1/ If the primary purpose of school was education, the Internet should obsolete it. But school is mainly about credentialing.

2/ Schools survive anti-educational behavior (i.e. groupthink) due to symbiosis between institutions that issue and accept credentials.

3/ Employers looking past traditional credentials can arbitrage the gap. @ycombinator made $Bs doing this for young founders.

4/ The more meritocratic an industry, the faster it moves away from false credentialing. I.e., the MBA and tech startups.

5/ A generation of auto-didacts, educated by the Internet & leveraged by technology, will eventually starve the industrial-education system.

6/ Until then, only the most desperate and talented students will make the leap.

7/ Even today, what to study and how to study it are more important than where to study it and for how long.

8/ The best teachers are on the Internet. The best books are on the Internet. The best peers are on the Internet.

9/ The tools for learning are abundant. It’s the desire to learn that’s scarce.

10/ Educational credentials are badges that admit one to the elite class. Expect elites to struggle mightily to justify the current system.

11/ Eventually, the tide of the Internet and rational, self-interested employers will create and accept efficient credentialing...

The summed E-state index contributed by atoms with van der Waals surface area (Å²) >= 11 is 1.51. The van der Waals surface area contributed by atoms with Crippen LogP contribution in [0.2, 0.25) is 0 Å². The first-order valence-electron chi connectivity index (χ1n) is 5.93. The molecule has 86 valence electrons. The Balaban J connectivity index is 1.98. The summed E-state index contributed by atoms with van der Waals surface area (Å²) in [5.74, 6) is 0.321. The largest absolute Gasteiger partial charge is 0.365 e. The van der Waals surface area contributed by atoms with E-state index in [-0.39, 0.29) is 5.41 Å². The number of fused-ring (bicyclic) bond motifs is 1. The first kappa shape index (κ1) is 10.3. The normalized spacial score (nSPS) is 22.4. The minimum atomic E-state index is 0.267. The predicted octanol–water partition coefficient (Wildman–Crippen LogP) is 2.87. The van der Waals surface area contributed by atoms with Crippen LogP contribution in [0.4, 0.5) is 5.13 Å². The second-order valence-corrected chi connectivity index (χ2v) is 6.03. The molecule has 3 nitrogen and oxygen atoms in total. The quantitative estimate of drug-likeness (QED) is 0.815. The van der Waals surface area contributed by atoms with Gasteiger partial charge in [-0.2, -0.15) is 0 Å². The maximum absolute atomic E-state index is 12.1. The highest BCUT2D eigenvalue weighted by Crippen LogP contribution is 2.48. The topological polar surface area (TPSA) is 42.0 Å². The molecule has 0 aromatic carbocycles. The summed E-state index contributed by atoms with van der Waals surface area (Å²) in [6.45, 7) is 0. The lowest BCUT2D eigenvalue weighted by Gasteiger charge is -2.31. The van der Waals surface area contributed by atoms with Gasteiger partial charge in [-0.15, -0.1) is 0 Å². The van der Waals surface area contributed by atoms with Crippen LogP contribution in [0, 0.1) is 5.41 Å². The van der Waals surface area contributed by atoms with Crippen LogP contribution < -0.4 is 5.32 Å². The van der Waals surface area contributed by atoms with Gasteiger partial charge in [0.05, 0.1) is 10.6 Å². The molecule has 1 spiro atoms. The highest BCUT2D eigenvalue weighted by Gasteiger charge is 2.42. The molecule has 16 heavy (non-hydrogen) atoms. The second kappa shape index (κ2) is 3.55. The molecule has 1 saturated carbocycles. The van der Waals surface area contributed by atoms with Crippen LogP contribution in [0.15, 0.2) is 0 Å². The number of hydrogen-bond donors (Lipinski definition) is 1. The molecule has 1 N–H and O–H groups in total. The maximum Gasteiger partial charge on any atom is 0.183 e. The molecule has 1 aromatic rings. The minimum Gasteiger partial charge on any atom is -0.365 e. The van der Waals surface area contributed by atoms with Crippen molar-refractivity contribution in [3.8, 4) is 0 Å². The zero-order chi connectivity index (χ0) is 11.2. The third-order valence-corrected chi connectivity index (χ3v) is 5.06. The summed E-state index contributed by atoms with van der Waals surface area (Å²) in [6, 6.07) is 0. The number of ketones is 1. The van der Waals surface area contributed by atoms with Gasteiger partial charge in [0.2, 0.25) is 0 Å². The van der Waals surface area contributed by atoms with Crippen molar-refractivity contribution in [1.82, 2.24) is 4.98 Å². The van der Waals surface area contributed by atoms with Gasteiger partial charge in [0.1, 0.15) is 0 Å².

12/ ...and wash away our obsolete industrial-education system.


You can follow @naval.



Bookmark

____
Tip: mention @threader_app on a Twitter thread with the keyword “compile” to get a link to it.

Enjoy Threader? Sign up.

Since you’re here...

... we’re asking visitors like you to make a contribution to support this independent project. In these uncertain times, access to information is vital. Threader gets 1,000,000+ visits a month and our iOS Twitter client was featured as an App of the Day by Apple. Your financial support will help two developers to keep working on this app. Everyone’s contribution, big or small, is so valuable. Support Threader by becoming premium or by donating on PayPal. Thank you.


Follow Threader